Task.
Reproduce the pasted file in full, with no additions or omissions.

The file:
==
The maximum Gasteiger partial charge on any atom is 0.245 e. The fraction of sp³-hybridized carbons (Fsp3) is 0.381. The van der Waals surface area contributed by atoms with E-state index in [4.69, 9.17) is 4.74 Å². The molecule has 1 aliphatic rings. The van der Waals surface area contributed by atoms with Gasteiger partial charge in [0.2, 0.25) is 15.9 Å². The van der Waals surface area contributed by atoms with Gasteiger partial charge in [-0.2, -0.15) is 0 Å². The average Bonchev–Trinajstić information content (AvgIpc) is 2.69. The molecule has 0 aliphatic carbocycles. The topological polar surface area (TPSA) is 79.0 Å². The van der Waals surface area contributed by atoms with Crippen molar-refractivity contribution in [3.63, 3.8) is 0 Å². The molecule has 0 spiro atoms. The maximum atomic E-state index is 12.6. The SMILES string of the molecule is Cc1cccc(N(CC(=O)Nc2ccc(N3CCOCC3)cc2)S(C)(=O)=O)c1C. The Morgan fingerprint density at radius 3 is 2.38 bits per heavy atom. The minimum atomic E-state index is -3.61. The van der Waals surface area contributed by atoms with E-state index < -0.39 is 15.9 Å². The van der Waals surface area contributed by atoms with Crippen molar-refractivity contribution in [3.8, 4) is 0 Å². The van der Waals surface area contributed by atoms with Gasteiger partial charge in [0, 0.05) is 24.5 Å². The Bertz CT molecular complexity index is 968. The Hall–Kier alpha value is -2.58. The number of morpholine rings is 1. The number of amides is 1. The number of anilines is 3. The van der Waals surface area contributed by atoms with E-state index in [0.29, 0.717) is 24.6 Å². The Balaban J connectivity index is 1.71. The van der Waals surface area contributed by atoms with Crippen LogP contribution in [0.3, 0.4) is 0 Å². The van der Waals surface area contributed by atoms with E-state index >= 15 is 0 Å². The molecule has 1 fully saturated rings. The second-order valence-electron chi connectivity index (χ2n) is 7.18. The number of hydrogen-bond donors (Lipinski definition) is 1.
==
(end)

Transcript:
The maximum Gasteiger partial charge on any atom is 0.245 e. The fraction of sp³-hybridized carbons (Fsp3) is 0.381. The van der Waals surface area contributed by atoms with E-state index in [4.69, 9.17) is 4.74 Å². The molecule has 1 aliphatic rings. The van der Waals surface area contributed by atoms with Gasteiger partial charge in [0.2, 0.25) is 15.9 Å². The van der Waals surface area contributed by atoms with Gasteiger partial charge in [-0.2, -0.15) is 0 Å². The average Bonchev–Trinajstić information content (AvgIpc) is 2.69. The molecule has 0 aliphatic carbocycles. The topological polar surface area (TPSA) is 79.0 Å². The van der Waals surface area contributed by atoms with Crippen molar-refractivity contribution in [3.63, 3.8) is 0 Å². The molecule has 0 spiro atoms. The maximum atomic E-state index is 12.6. The SMILES string of the molecule is Cc1cccc(N(CC(=O)Nc2ccc(N3CCOCC3)cc2)S(C)(=O)=O)c1C. The Morgan fingerprint density at radius 3 is 2.38 bits per heavy atom. The minimum atomic E-state index is -3.61. The van der Waals surface area contributed by atoms with E-state index < -0.39 is 15.9 Å². The van der Waals surface area contributed by atoms with Crippen molar-refractivity contribution in [3.8, 4) is 0 Å². The van der Waals surface area contributed by atoms with Gasteiger partial charge in [0, 0.05) is 24.5 Å². The Bertz CT molecular complexity index is 968. The Hall–Kier alpha value is -2.58. The number of morpholine rings is 1. The number of amides is 1. The number of anilines is 3. The van der Waals surface area contributed by atoms with E-state index in [0.29, 0.717) is 24.6 Å². The Balaban J connectivity index is 1.71. The van der Waals surface area contributed by atoms with Crippen LogP contribution in [0.3, 0.4) is 0 Å². The van der Waals surface area contributed by atoms with E-state index >= 15 is 0 Å². The molecule has 1 fully saturated rings. The second-order valence-electron chi connectivity index (χ2n) is 7.18. The number of hydrogen-bond donors (Lipinski definition) is 1.